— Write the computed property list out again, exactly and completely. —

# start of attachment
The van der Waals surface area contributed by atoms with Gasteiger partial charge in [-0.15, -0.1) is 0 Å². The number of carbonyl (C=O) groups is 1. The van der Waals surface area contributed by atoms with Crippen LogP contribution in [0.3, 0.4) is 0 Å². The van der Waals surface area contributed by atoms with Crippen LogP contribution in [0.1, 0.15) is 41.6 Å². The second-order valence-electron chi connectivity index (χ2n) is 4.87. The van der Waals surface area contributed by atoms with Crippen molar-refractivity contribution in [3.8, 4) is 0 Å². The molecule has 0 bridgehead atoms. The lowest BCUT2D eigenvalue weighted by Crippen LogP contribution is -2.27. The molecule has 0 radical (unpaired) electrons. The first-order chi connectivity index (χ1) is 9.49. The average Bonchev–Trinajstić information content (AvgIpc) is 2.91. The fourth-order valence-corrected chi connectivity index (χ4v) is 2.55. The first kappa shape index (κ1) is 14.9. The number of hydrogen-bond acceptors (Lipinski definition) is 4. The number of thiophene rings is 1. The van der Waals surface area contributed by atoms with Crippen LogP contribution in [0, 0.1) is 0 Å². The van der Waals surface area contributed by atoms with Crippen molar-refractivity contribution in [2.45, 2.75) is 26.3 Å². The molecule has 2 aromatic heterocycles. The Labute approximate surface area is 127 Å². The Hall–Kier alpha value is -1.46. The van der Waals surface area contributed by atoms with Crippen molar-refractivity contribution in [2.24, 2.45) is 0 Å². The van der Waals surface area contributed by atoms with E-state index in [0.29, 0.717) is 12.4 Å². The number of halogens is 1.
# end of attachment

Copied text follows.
The van der Waals surface area contributed by atoms with Gasteiger partial charge in [-0.15, -0.1) is 0 Å². The number of carbonyl (C=O) groups is 1. The van der Waals surface area contributed by atoms with Crippen LogP contribution in [0.3, 0.4) is 0 Å². The van der Waals surface area contributed by atoms with Crippen LogP contribution in [0.1, 0.15) is 41.6 Å². The second-order valence-electron chi connectivity index (χ2n) is 4.87. The van der Waals surface area contributed by atoms with Crippen molar-refractivity contribution in [3.8, 4) is 0 Å². The molecule has 0 bridgehead atoms. The lowest BCUT2D eigenvalue weighted by Crippen LogP contribution is -2.27. The molecule has 0 radical (unpaired) electrons. The first-order chi connectivity index (χ1) is 9.49. The average Bonchev–Trinajstić information content (AvgIpc) is 2.91. The fourth-order valence-corrected chi connectivity index (χ4v) is 2.55. The first kappa shape index (κ1) is 14.9. The number of hydrogen-bond acceptors (Lipinski definition) is 4. The number of thiophene rings is 1. The van der Waals surface area contributed by atoms with Crippen LogP contribution in [0, 0.1) is 0 Å². The van der Waals surface area contributed by atoms with Crippen molar-refractivity contribution in [2.45, 2.75) is 26.3 Å². The molecule has 2 aromatic heterocycles. The Labute approximate surface area is 127 Å². The Hall–Kier alpha value is -1.46. The van der Waals surface area contributed by atoms with Crippen molar-refractivity contribution in [2.24, 2.45) is 0 Å². The van der Waals surface area contributed by atoms with E-state index in [0.29, 0.717) is 12.4 Å². The number of halogens is 1.